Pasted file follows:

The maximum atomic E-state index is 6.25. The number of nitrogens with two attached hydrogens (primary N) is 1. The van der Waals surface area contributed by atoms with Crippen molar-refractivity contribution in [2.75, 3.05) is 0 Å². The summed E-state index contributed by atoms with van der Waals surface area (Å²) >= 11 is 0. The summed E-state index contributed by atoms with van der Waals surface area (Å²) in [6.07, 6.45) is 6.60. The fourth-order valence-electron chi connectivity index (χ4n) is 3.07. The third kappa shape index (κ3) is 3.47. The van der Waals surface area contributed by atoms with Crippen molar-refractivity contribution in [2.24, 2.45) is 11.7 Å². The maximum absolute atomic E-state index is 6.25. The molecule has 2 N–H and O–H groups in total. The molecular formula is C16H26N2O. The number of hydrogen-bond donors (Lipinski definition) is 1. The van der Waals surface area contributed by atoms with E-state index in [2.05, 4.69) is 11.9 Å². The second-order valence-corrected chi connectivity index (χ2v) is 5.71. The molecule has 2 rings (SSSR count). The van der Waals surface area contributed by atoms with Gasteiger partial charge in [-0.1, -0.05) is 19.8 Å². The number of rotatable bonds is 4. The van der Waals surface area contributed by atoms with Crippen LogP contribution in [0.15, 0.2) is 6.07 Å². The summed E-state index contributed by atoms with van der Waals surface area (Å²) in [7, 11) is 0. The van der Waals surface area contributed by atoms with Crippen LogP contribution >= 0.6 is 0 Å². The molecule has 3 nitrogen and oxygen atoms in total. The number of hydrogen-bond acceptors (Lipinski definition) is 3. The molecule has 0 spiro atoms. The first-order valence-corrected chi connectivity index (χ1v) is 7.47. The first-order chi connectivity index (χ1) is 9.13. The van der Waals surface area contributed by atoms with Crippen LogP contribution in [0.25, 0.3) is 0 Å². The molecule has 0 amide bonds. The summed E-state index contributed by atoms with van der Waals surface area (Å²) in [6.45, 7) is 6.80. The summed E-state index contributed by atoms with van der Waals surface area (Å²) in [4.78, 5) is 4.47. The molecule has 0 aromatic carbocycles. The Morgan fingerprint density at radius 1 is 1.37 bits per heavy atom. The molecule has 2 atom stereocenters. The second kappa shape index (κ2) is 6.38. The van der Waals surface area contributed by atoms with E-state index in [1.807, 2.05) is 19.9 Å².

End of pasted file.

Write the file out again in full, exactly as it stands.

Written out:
The maximum atomic E-state index is 6.25. The number of nitrogens with two attached hydrogens (primary N) is 1. The van der Waals surface area contributed by atoms with Crippen molar-refractivity contribution in [2.75, 3.05) is 0 Å². The summed E-state index contributed by atoms with van der Waals surface area (Å²) >= 11 is 0. The summed E-state index contributed by atoms with van der Waals surface area (Å²) in [6.07, 6.45) is 6.60. The fourth-order valence-electron chi connectivity index (χ4n) is 3.07. The third kappa shape index (κ3) is 3.47. The van der Waals surface area contributed by atoms with Crippen molar-refractivity contribution in [2.24, 2.45) is 11.7 Å². The maximum absolute atomic E-state index is 6.25. The molecule has 2 N–H and O–H groups in total. The molecular formula is C16H26N2O. The number of hydrogen-bond donors (Lipinski definition) is 1. The van der Waals surface area contributed by atoms with E-state index in [2.05, 4.69) is 11.9 Å². The second-order valence-corrected chi connectivity index (χ2v) is 5.71. The molecule has 2 rings (SSSR count). The van der Waals surface area contributed by atoms with Gasteiger partial charge in [-0.1, -0.05) is 19.8 Å². The number of rotatable bonds is 4. The van der Waals surface area contributed by atoms with Crippen LogP contribution in [0.15, 0.2) is 6.07 Å². The summed E-state index contributed by atoms with van der Waals surface area (Å²) in [7, 11) is 0. The van der Waals surface area contributed by atoms with Crippen LogP contribution >= 0.6 is 0 Å². The molecule has 3 nitrogen and oxygen atoms in total. The number of hydrogen-bond acceptors (Lipinski definition) is 3. The molecule has 0 spiro atoms. The first-order valence-corrected chi connectivity index (χ1v) is 7.47. The first-order chi connectivity index (χ1) is 9.13. The van der Waals surface area contributed by atoms with Crippen LogP contribution in [0.25, 0.3) is 0 Å². The molecule has 0 amide bonds. The summed E-state index contributed by atoms with van der Waals surface area (Å²) in [6.45, 7) is 6.80. The summed E-state index contributed by atoms with van der Waals surface area (Å²) in [4.78, 5) is 4.47. The molecule has 0 aromatic carbocycles. The Morgan fingerprint density at radius 1 is 1.37 bits per heavy atom. The molecule has 2 atom stereocenters. The second kappa shape index (κ2) is 6.38. The van der Waals surface area contributed by atoms with E-state index in [1.807, 2.05) is 19.9 Å².